Look after your eyes on International Sunglasses Day
27 June 2018
With temperatures soaring in the UK, more is better when it comes to protecting your eyes from the sun. If you are planning to be out in the sun for any period of time it is advisable to protect your eyes by wearing a wide brimmed hat along with some good quality sunglasses.
It is just as important to take as much care of your eyes as it is you skin. The intense ultraviolet (UV) rays of the sun damage sensitive cells in the eyes, which can overtime affect vision.
Studies have shown that the build-up of the effects of long term uv exposure to the eyes may include cataracts.
Whilst it can take years before experiencing any symptoms caused by sun damage, short term damage is also a possibility including conditions such as photo keratitis and photo conjunctivitis, an inflammation of the membrane outside of the eye. Symptoms of such conditions caused from over exposure to UV usually include a feeling of sore, gritty and tired eyes.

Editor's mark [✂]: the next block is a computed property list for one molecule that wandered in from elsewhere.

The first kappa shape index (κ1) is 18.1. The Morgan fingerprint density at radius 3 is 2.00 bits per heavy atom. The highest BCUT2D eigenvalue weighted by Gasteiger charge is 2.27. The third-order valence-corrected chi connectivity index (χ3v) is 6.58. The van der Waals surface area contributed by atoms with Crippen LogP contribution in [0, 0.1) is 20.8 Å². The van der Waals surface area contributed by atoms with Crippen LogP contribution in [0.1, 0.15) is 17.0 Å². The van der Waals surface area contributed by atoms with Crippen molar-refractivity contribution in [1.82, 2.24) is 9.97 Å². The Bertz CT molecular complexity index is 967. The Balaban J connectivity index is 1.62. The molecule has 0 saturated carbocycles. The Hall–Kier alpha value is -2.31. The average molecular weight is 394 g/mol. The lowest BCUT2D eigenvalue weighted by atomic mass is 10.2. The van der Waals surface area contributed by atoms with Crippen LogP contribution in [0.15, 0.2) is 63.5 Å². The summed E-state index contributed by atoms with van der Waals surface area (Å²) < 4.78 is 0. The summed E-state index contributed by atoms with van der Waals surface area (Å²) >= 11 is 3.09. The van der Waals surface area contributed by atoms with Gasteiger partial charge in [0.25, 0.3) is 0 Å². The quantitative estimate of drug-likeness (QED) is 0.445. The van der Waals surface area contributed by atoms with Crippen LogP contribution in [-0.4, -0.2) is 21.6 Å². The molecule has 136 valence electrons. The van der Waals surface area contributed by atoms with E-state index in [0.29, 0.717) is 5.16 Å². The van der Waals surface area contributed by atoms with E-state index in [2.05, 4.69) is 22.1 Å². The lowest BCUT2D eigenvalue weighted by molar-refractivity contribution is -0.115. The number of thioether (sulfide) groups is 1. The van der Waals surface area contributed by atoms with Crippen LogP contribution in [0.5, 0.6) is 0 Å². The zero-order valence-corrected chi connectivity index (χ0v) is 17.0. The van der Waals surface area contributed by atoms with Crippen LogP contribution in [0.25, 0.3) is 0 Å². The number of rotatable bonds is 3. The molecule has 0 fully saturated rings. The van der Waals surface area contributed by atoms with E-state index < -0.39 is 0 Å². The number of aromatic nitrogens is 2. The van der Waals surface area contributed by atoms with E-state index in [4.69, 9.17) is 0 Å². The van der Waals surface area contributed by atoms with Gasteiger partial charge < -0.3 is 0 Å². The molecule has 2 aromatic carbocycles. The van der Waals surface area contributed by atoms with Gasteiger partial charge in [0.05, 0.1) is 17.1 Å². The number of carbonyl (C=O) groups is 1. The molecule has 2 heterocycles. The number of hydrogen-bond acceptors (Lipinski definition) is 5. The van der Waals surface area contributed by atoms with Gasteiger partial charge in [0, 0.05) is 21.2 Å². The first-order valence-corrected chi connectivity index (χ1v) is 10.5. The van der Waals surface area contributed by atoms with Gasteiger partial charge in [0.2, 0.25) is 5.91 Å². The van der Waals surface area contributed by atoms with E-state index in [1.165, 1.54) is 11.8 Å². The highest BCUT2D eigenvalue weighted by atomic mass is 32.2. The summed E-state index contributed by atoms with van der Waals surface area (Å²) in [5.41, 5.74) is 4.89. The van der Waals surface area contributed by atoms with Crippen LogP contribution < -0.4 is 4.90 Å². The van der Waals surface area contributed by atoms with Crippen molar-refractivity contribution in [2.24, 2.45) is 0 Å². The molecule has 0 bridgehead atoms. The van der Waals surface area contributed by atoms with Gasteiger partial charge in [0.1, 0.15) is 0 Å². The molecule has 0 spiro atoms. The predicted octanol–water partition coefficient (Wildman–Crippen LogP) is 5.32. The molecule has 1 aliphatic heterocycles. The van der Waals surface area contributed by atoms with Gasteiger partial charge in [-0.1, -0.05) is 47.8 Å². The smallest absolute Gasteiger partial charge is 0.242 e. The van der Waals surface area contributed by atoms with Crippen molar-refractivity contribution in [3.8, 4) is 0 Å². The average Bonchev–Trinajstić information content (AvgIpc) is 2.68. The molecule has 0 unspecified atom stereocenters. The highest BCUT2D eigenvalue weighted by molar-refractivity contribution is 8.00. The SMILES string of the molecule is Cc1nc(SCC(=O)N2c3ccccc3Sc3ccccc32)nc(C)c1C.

Reflective rays from the sun can be even more damaging, with snow reflecting up 80% UV radiation, sand and water between 15%-25% and because you’re usually looking down wide brimmed hats alone do not offer enough protection from the sun’s harmful rays.
Consider the time of day, because when the sun is highest in the sky it is shaded by the brow ridge, the morning and mid-afternoon are the times when the sun is likely to cause more damage to the eyes.
When purchasing sunglasses consider the following
- Choose sunglasses that block 99% of UVA/UVB rays
- Ensure the size of the lens covers the eye completely and provides coverage at the sides
- If you are sensitive to the light opt for darker lenses
You can also purchase contact lenses that protect against UV exposure.
Remember to take care of the younger members of the family, children have larger pupils and clearer lenses and are outside without eye protection much more frequently than adults. Research shows that a large amount of lifetime exposure to UV rays can occur by the age of 18.
If you or family members have any concerns about any eye conditions you may wish to seek advice from one of our consultant ophthalmologists.